A quarter of a million Japanese did not make it back to their homeland alive. And 4,000 elementary school pupils and babies were left behind in China. These abandoned children sued for compensation from Japanese Gov't in 2004. The lawsuit still continues today [for more, see here]. There are so many bureaucratic red tapes to cut through indeed.

Anybody interested in motion picture portrayal of this period should see ”赤い月” (東宝, 2004, see posters below) which begins by showing a family from 北海道 on their way to 牡丹江 via 南满铁路. The protagonists went through the prosperity as business owners, the panic before and during the war, and the escape as refugees from the advancing Soviets.
Not too surprisingly, this mass repatriation remains relatively unknown outside of Japan.

A postscript: The Russian atrocities against enemy civilians, i.e., the Japanese in China and the Germans in Germany, were committed on the specific order of Josef Stalin. For more info and the source of this post, click here.

2010年5月14日 星期五

In memory of 蔡坤煌醫師Dr Tsai Kun Huang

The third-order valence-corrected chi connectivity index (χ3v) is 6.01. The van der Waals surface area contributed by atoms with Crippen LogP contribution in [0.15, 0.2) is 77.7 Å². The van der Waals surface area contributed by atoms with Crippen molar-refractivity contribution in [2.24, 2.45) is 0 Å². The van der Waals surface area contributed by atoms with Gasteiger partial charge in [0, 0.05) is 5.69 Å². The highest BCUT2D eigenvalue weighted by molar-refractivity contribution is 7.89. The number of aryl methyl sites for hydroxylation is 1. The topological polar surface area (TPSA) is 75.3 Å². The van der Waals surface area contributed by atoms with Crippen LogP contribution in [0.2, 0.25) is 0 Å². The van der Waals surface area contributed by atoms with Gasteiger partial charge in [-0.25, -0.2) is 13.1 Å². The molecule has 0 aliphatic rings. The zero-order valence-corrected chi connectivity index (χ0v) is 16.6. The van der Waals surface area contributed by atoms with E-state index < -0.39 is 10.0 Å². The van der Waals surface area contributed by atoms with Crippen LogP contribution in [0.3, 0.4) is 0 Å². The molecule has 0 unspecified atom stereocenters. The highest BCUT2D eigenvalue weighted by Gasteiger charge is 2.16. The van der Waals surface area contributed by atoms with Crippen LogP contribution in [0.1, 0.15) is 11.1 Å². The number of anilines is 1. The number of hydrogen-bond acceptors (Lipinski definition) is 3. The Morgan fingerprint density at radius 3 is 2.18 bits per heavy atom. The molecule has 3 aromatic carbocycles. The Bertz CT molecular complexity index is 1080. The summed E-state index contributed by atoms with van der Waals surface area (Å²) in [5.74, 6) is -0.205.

by ChoSan It was the first summer after the War [note: 1946], the highway to Taipei was destroyed by a series of storms, and the only way to get out from Hualien was by the ship. #2 brother, #3 sister and I were the only passengers on board a lumber company owned ship since the captain was brother’s acquaintance. The ship was doing its routine run that transporting lumber from Hualien and Tamsui. We boarded the ship on the afternoon without any preparation, physical or mental. There were some actions when crews were preparing for the sailing. After leaving the harbor, only sound we could hear was the monotonous engines sound. We sat on the deck and just waited for the time to pass. At dusk, they caught 2 fish by the lines they towed when the ship run across a school of fish. They chop up the fish and made soup then started their dinner. It was not until the captain showed up he offered a bowl of rice with few pieces of the fish to #2 brother. #2 in turn ate half and offered the remainder to me. It was the most delicious meal I could remember. Lying on the coil of big rope I watched the stars in the sky and fell into sleep. Late next morning, we reached Tamsui. Anchored in the middle of river we waited for the inspection. Although we were from the other corner of the same island, we were treated as if the passengers on a foreign ship. Young doctors in white robe showed up by a small boat and started inspect us. It was the first time I encountered with Dr. Tsai, I was 14, and he was 10 years older than I was. When mother was stricken by the stroke we called him for help. He suggested drawing the blood to low the pressure. He had tried but it was too late to draw the congealed blood from mother’s blood vessel. After mother’s death, it was not easy to bear through the rainy winter nights suffering from repeated tonsillitis. The treatment for my disease was penicillin shot, and I went to see Dr. Tsai often since his private clinic was opened after hours. It was one evening after the shot and I returned few minutes later to ask a question that if there was a thing called penicillin shock. Instead of answering he got panic and kept me sitting in his office under observation. Then it was my turn to get panic, thinking I might had a shock and was afraid to leave his office. “Well,” he said finally “let us give the treatment shot even though it looks not a shock.” It was a funny experience we both had shared together in a cold winter night, now to think about it back. Years later, he was the one to do my physical examination for the drafting. He screamed when he measured my blood pressure, “210 is only for a heavy drinker,” he said. Nevertheless, I had passed the test and officially drafted to the ROTC. Married with a local girl he settled in Tamsui and worked for the Health Department all his life until his retirement on 1973 at age 51. I was surprised to discover him as an amateur photographer in the Internet one day while browsing the topics under Tamsui. His pictures were all in B/W and the subjects were limited to old Tamsui [click here for Dr Tsai's pictures]. Based on the fact that the oldest picture shown on the Internet was taken on 1968, there was no doubt that he started his hobby after I left Taiwan. He was born in a small town named Jisui [二水] on August 6, 1922 and died February 22, 1994 after a fire that destroyed his clinic and all his negatives. We might have shared our hobbies if I were to stay at Tamsui.